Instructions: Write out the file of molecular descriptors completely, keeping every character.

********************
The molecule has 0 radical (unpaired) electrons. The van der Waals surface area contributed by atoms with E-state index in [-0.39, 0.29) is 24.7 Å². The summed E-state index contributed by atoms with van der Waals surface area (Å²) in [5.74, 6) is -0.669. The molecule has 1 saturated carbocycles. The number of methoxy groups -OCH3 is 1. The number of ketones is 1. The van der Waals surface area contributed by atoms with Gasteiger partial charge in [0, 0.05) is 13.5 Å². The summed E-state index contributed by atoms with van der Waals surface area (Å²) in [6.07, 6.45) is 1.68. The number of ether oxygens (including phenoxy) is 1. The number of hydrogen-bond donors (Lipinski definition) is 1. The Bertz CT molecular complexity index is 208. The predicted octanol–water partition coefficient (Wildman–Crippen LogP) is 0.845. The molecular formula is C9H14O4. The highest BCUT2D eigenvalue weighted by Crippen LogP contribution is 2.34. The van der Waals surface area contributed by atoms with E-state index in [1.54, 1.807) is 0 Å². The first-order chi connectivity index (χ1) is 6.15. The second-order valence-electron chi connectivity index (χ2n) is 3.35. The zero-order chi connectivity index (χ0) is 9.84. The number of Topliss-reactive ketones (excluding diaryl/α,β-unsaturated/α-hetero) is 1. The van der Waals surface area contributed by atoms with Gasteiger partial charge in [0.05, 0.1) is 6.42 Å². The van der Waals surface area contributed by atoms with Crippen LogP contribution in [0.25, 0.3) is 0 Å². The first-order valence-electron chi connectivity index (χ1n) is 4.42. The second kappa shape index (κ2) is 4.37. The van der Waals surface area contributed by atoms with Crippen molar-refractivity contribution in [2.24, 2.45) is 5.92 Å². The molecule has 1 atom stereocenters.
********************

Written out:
The molecule has 0 radical (unpaired) electrons. The van der Waals surface area contributed by atoms with E-state index in [-0.39, 0.29) is 24.7 Å². The summed E-state index contributed by atoms with van der Waals surface area (Å²) in [5.74, 6) is -0.669. The molecule has 1 saturated carbocycles. The number of methoxy groups -OCH3 is 1. The number of ketones is 1. The van der Waals surface area contributed by atoms with Gasteiger partial charge in [0, 0.05) is 13.5 Å². The summed E-state index contributed by atoms with van der Waals surface area (Å²) in [6.07, 6.45) is 1.68. The number of ether oxygens (including phenoxy) is 1. The number of hydrogen-bond donors (Lipinski definition) is 1. The Bertz CT molecular complexity index is 208. The predicted octanol–water partition coefficient (Wildman–Crippen LogP) is 0.845. The molecular formula is C9H14O4. The highest BCUT2D eigenvalue weighted by Crippen LogP contribution is 2.34. The van der Waals surface area contributed by atoms with E-state index in [1.54, 1.807) is 0 Å². The first-order chi connectivity index (χ1) is 6.15. The second-order valence-electron chi connectivity index (χ2n) is 3.35. The zero-order chi connectivity index (χ0) is 9.84. The number of Topliss-reactive ketones (excluding diaryl/α,β-unsaturated/α-hetero) is 1. The van der Waals surface area contributed by atoms with Gasteiger partial charge in [0.05, 0.1) is 6.42 Å². The van der Waals surface area contributed by atoms with Crippen LogP contribution in [0.25, 0.3) is 0 Å². The first-order valence-electron chi connectivity index (χ1n) is 4.42. The second kappa shape index (κ2) is 4.37. The van der Waals surface area contributed by atoms with Crippen molar-refractivity contribution in [2.24, 2.45) is 5.92 Å². The molecule has 1 atom stereocenters.